We received Fed Ex tracking emails saying that both our new sail and the hydraulic pump for the autopilot had arrived. Faster than we expected…yeah! So Bob and I took the dinghy back to town — about 5 miles…nice to have a big powerful dinghy. We had to wait for Linda the Fed Ex lady to return to her office, and we had to wait for the truck that had the big heavy package, and we had to wait for the paperwork to be completed and the forms printed at the store next door, and then Linda drove us the two blocks to the customs office where we had to wait for them to verify that we really were a yacht-in-transit so we don’t have to pay import duty, and we pay Linda for the delivery from the capital island and we pay her to be our customs agent and we pay the customs processing fee, and they give us the boxes. In other words it all went smoothly, on island time.
Back to the boat, but no time to check out the new sail yet, as we want to try another anchorage further east. Along the way we see shapes in the water. Nope, not whales. But almost as good — they are very large manta rays. Very cool to watch, right next to us. I took photos and Bill got some good video, but of course I’ve given up all hope of uploading video to the blog.
When we had enough of motoring in circles with the mantas, we continued to anchorage #27. Very pleasant, except that the bottom seems to be too hard for the anchor to dig into. We messed with the anchor for an hour — it holds fine until you back down hard on it, and then it skips loose and drags a little and grabs again, but still not properly set. Finally we decided to leave it, and set an anchor alarm that will alert us if we drag very far. Hopefully we won’t be woken up in the middle of the night, needing to start the anchoring routine all over again. But no big deal. If we drag it will be into open water, and it is a beautiful night with a full moon.
Here Ben and Lisa are building the Mandala Resort. It’s a huge project, more a labor of love than a business. Solar power, composting toilets, living roofs, and 50,000 bags of concrete.
Next day the destination was Lape Island for the Tongan feast, along with the three other BPO boats here in Vava’u. Just 26 people live on Lape. Most do not speak much English. They have a school with two teachers, and a church. They have received aid from many foreign governments. For example, they have photovoltaic panels with batteries to provide lights, donated by the Japanese.
When the residents sought to build a pier a few years ago, they asked for donations, but came up with only 150 pa’anga. Then they had the idea of reaching out to the yachties by putting on a Tongan feast each week, and also selling their crafts at the events. The first year they raised 40,000 pa’anga! I may not have the facts quite right, but the feast was delicious. Roast pig, of course, and several fish dishes, of course, and an assortment of other yummy things not all of which I could identify. And we learned a wee bit about the culture. E.g., every Tongan house, whether a poor person’s or the king’s, MUST have a tapa and a mat, ready for the occasions when they are needed (weddings and funerals, apparently).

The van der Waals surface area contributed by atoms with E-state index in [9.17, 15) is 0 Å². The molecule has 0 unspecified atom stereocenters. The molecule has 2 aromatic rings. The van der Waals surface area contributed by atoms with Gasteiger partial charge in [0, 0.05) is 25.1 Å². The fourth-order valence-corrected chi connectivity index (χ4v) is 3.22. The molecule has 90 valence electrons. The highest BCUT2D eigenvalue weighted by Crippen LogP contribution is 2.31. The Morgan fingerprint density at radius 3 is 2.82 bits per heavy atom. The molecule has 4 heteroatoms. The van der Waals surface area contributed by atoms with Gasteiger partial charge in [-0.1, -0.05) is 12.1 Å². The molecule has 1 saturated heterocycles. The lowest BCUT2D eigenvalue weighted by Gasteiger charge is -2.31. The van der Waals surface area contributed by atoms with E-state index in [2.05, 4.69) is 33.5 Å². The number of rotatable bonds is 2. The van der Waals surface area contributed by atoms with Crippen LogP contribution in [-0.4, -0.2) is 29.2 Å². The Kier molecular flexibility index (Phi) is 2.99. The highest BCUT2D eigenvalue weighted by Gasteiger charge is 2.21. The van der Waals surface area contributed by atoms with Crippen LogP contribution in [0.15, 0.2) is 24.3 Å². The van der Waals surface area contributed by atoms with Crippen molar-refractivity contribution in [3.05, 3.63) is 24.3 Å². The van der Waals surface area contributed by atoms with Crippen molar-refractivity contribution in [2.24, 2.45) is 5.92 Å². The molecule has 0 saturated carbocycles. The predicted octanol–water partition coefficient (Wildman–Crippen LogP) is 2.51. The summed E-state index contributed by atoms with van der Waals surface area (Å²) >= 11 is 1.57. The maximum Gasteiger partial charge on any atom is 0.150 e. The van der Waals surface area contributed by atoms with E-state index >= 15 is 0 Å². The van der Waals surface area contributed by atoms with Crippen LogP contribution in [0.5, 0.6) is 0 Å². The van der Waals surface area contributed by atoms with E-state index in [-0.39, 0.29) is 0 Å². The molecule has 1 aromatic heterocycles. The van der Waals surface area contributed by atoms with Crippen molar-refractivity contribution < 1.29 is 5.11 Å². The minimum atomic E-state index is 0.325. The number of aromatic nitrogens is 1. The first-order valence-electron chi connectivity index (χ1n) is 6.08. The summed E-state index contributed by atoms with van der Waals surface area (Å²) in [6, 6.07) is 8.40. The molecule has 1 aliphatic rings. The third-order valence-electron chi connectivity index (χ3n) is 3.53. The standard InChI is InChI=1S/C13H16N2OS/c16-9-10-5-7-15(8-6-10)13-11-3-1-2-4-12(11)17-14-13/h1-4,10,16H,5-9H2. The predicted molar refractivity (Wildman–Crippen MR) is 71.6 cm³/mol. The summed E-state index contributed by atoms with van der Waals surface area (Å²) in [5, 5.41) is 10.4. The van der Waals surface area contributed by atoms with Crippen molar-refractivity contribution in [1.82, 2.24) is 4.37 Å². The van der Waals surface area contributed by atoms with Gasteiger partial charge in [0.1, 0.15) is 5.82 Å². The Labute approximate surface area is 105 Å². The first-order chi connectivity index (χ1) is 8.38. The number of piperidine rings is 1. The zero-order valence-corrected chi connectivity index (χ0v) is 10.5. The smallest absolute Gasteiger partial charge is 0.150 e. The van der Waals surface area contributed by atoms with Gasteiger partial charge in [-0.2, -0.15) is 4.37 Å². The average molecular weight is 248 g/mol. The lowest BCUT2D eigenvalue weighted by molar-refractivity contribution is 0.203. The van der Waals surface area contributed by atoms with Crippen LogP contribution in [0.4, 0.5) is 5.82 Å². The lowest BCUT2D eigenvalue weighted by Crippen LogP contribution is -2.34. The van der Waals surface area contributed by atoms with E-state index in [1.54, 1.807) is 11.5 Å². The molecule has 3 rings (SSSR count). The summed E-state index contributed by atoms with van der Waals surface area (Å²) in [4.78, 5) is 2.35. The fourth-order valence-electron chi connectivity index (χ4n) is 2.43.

Next morning I was lying in bed half awake at dawn, thinking that Bob was making very strange snoring noises. I rolled over and tried to ignore it, but they persisted and I awoke another 10%. I had the thought that his snoring sounded inhuman, and ever so slowly it occurred to me that maybe it was something else. I got out of bed and saw that Bob wasn’t even in his cabin. Out on deck I see him securing the dinghy painter, which made no sense to me. He sees me and says, “Oh, you heard the squeaks that the dinghy was making?”
We both went back in the pilot house, but I couldn’t imagine how the dinghy could make such sounds. “Was the dinghy caught under the bridge deck? Or tied up so tight it was rubbing against the boat?” No, Bob says the dinghy had not been touching the boat. At that point I was pretty sure that the thought taking shape in my sleepy brain was correct. It was the vocalizations of humpback whales!
I darted below to listen again, and sure enough, it was getting fainter, but I could still hear the sounds coming through the hull. I grabbed my camera, told Bob what I thought was happening, and we went out to scan the surrounding waters. And there she was, swimming out of our anchorage. I managed to snap one picture of her blowing, before she was gone behind an island. There must have been more, as they were having quite a conversation. And I dare say it must have included a baby, given the high pitch of some of the sounds. We just saw the one large whale. But it has already made our day!